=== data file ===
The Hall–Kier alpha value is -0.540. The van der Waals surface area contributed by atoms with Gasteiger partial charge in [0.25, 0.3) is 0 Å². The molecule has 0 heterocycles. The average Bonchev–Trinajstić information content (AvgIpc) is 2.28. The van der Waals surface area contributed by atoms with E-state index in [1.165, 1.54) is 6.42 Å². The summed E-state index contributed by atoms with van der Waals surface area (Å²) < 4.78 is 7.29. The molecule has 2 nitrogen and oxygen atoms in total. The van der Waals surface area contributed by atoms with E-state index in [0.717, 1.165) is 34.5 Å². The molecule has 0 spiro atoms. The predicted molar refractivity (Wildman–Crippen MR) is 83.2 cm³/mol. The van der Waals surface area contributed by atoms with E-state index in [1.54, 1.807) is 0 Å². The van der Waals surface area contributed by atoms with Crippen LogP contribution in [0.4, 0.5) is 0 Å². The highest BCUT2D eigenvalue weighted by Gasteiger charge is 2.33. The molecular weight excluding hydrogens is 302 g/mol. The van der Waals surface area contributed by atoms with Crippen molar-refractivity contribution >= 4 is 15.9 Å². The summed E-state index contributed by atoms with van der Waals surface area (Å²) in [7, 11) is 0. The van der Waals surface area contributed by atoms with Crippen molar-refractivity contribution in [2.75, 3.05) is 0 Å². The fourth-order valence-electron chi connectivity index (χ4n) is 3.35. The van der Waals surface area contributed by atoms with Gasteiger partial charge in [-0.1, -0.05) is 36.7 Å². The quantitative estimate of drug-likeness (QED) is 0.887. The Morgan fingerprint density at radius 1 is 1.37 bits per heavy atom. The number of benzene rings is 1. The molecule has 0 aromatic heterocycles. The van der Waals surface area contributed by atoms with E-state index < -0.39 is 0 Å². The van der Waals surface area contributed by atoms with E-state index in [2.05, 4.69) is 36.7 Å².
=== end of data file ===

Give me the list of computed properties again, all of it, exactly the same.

The Hall–Kier alpha value is -0.540. The van der Waals surface area contributed by atoms with Gasteiger partial charge in [0.25, 0.3) is 0 Å². The molecule has 0 heterocycles. The average Bonchev–Trinajstić information content (AvgIpc) is 2.28. The van der Waals surface area contributed by atoms with E-state index in [1.165, 1.54) is 6.42 Å². The summed E-state index contributed by atoms with van der Waals surface area (Å²) < 4.78 is 7.29. The molecule has 2 nitrogen and oxygen atoms in total. The van der Waals surface area contributed by atoms with E-state index in [0.717, 1.165) is 34.5 Å². The molecule has 0 spiro atoms. The predicted molar refractivity (Wildman–Crippen MR) is 83.2 cm³/mol. The van der Waals surface area contributed by atoms with E-state index in [1.54, 1.807) is 0 Å². The van der Waals surface area contributed by atoms with Crippen LogP contribution in [0.4, 0.5) is 0 Å². The highest BCUT2D eigenvalue weighted by Gasteiger charge is 2.33. The molecular weight excluding hydrogens is 302 g/mol. The van der Waals surface area contributed by atoms with Crippen molar-refractivity contribution >= 4 is 15.9 Å². The summed E-state index contributed by atoms with van der Waals surface area (Å²) in [7, 11) is 0. The van der Waals surface area contributed by atoms with Crippen molar-refractivity contribution in [2.75, 3.05) is 0 Å². The fourth-order valence-electron chi connectivity index (χ4n) is 3.35. The van der Waals surface area contributed by atoms with Gasteiger partial charge in [-0.1, -0.05) is 36.7 Å². The quantitative estimate of drug-likeness (QED) is 0.887. The Morgan fingerprint density at radius 1 is 1.37 bits per heavy atom. The number of benzene rings is 1. The molecule has 0 aromatic heterocycles. The van der Waals surface area contributed by atoms with E-state index < -0.39 is 0 Å². The van der Waals surface area contributed by atoms with E-state index in [2.05, 4.69) is 36.7 Å².